北ミサイル発射 安保理は制裁強化を決議せよ

The Yomiuri Shimbun (Dec. 14, 2012)
UNSC should tighten sanctions on Pyongyang
北ミサイル発射 安保理は制裁強化を決議せよ(12月13日付・読売社説)

Ignoring international warnings, North Korea fired a long-range ballistic missile under the guise of launching what it claimed to be an observation satellite.

Once again, Pyongyang flouted without compunction U.N. resolutions that prohibit the country from engaging in any launching activities involving ballistic missile technology.

After North Korea's previous missile launch in April ended in failure, the U.N. Security Council issued a presidential statement warning it would "take action accordingly" in the event of another launch or a nuclear test.

We strongly urge the Security Council to swiftly adopt a resolution to tighten sanctions on North Korea.

The United States has imposed powerful financial sanctions on Iran, which have had a certain level of effect. We believe it is time to consider similar actions on North Korea.

China, a permanent Security Council member, must recognize the responsibility it bears in this matter. If China blocks a UNSC binding resolution, North Korea will do nothing to change its reckless behavior.


Pyongyang's true motive

North Korea hailed the missile launch as a success, saying it put a "satellite into orbit as planned."

This time around, it appears North Korea succeeded in controlling the missile's flight, separating second- and third-stage rockets, the main tasks it faced toward developing the capability to fire long-range ballistic missiles. North Korea's missile range has extended considerably and its accuracy has improved, posing a grave threat to the international community.

Why is North Korea so obsessed with launching "satellites" at enormous costs? It is unthinkable the true purpose was to put a shoddy satellite into orbit. The truth is that the hermetic country believes its survival depends on bolstering its nuclear deterrence capability by possessing atomic weapons and missiles to carry the payloads.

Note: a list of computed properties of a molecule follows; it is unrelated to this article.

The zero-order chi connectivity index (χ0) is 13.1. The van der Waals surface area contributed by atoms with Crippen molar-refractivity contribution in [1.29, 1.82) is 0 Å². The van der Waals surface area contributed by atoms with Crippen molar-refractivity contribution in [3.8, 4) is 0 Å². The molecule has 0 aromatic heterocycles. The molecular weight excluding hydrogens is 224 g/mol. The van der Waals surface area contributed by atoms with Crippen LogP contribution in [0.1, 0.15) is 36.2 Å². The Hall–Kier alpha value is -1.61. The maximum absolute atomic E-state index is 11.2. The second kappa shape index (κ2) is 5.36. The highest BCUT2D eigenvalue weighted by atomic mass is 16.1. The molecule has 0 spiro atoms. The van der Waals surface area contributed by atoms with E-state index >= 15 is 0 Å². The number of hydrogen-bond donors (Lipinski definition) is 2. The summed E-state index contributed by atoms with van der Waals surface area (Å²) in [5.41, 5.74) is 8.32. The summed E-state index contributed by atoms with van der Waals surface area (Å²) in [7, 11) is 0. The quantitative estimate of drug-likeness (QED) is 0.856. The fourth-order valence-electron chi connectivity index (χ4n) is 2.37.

According to South Korean TV reports, then former chief of the General Staff of the Korean People's Army delivered an address to military executives at the start of this year, saying: "Launching a satellite is equal to [launching] a weaponized rocket. It enables us to install nuclear weapons on rockets capable of reaching the U.S. mainland."

The United States is concerned these remarks may come true.

Japan, which is already within the range of North Korea's Rodong intermediate-range ballistic missile, must strengthen its alliance with the United States and enhance its deterrence against North Korea. To achieve this it is crucial that Japan be able to exercise its right to collective self-defense regarding its missile defense system.


J-Alert worked smoothly

Wednesday's missile launch was regarded as a surprise, as the international community was under the impression that North Korea had decided to delay the launch. This highlights the limits of intelligence analysis on North Korea's activities.

Nevertheless, the Japanese government was able to disseminate information about the launch to local governments in Okinawa Prefecture through the J-Alert early warning system six minutes after the launch.

The government's success in conveying information this time around shows it has learned from lessons of the past and improved its system for confirming, conveying and announcing such important information.
In 2009, the government issued a false alarm before North Korea actually fired a missile, and in April this year, the government's announcement of the missile launch was significantly delayed.

The Self-Defense Forces deployed three Aegis-equipped destroyers with interceptor missiles to the East China Sea as well as units equipped with PAC-3 missiles to Ishigakijima island in Okinawa Prefecture and other areas to prepare for the missile's fall.

The deployment was completed in a much shorter time than for the previous two launches.

What is the key to success in national security and crisis management? It is to meticulously draw up contingency plans; conduct thorough training; and incorporate lessons learned to make the plans more rigorous.

(From The Yomiuri Shimbun, Dec. 13, 2012)
(2012年12月13日01時53分  読売新聞)

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